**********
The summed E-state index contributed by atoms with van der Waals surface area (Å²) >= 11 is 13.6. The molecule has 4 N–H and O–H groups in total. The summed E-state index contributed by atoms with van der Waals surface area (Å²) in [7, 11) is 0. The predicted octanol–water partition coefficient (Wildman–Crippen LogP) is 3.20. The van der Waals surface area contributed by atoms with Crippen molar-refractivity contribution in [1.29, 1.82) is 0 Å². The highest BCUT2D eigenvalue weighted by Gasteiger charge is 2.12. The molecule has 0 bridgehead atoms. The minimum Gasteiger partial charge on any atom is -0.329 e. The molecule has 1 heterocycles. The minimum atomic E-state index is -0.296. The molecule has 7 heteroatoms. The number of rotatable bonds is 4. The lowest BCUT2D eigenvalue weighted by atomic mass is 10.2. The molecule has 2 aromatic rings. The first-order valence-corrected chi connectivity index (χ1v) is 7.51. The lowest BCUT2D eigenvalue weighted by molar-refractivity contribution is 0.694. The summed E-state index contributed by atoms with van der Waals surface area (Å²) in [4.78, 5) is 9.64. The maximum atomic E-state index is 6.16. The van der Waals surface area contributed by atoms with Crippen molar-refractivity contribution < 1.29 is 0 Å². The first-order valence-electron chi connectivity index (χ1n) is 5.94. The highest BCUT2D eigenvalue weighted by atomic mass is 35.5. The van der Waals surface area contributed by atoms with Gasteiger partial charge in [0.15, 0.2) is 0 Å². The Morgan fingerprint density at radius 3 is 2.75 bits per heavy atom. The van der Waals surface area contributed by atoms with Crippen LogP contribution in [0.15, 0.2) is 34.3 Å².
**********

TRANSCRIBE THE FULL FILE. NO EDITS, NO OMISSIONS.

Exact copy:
The summed E-state index contributed by atoms with van der Waals surface area (Å²) >= 11 is 13.6. The molecule has 4 N–H and O–H groups in total. The summed E-state index contributed by atoms with van der Waals surface area (Å²) in [7, 11) is 0. The predicted octanol–water partition coefficient (Wildman–Crippen LogP) is 3.20. The van der Waals surface area contributed by atoms with Crippen molar-refractivity contribution in [1.29, 1.82) is 0 Å². The highest BCUT2D eigenvalue weighted by Gasteiger charge is 2.12. The molecule has 0 bridgehead atoms. The minimum Gasteiger partial charge on any atom is -0.329 e. The molecule has 1 heterocycles. The minimum atomic E-state index is -0.296. The molecule has 7 heteroatoms. The number of rotatable bonds is 4. The lowest BCUT2D eigenvalue weighted by atomic mass is 10.2. The molecule has 2 aromatic rings. The first-order valence-corrected chi connectivity index (χ1v) is 7.51. The lowest BCUT2D eigenvalue weighted by molar-refractivity contribution is 0.694. The summed E-state index contributed by atoms with van der Waals surface area (Å²) in [4.78, 5) is 9.64. The maximum atomic E-state index is 6.16. The van der Waals surface area contributed by atoms with Crippen molar-refractivity contribution < 1.29 is 0 Å². The first-order valence-electron chi connectivity index (χ1n) is 5.94. The highest BCUT2D eigenvalue weighted by atomic mass is 35.5. The van der Waals surface area contributed by atoms with Gasteiger partial charge in [0.15, 0.2) is 0 Å². The Morgan fingerprint density at radius 3 is 2.75 bits per heavy atom. The van der Waals surface area contributed by atoms with Crippen LogP contribution in [0.15, 0.2) is 34.3 Å².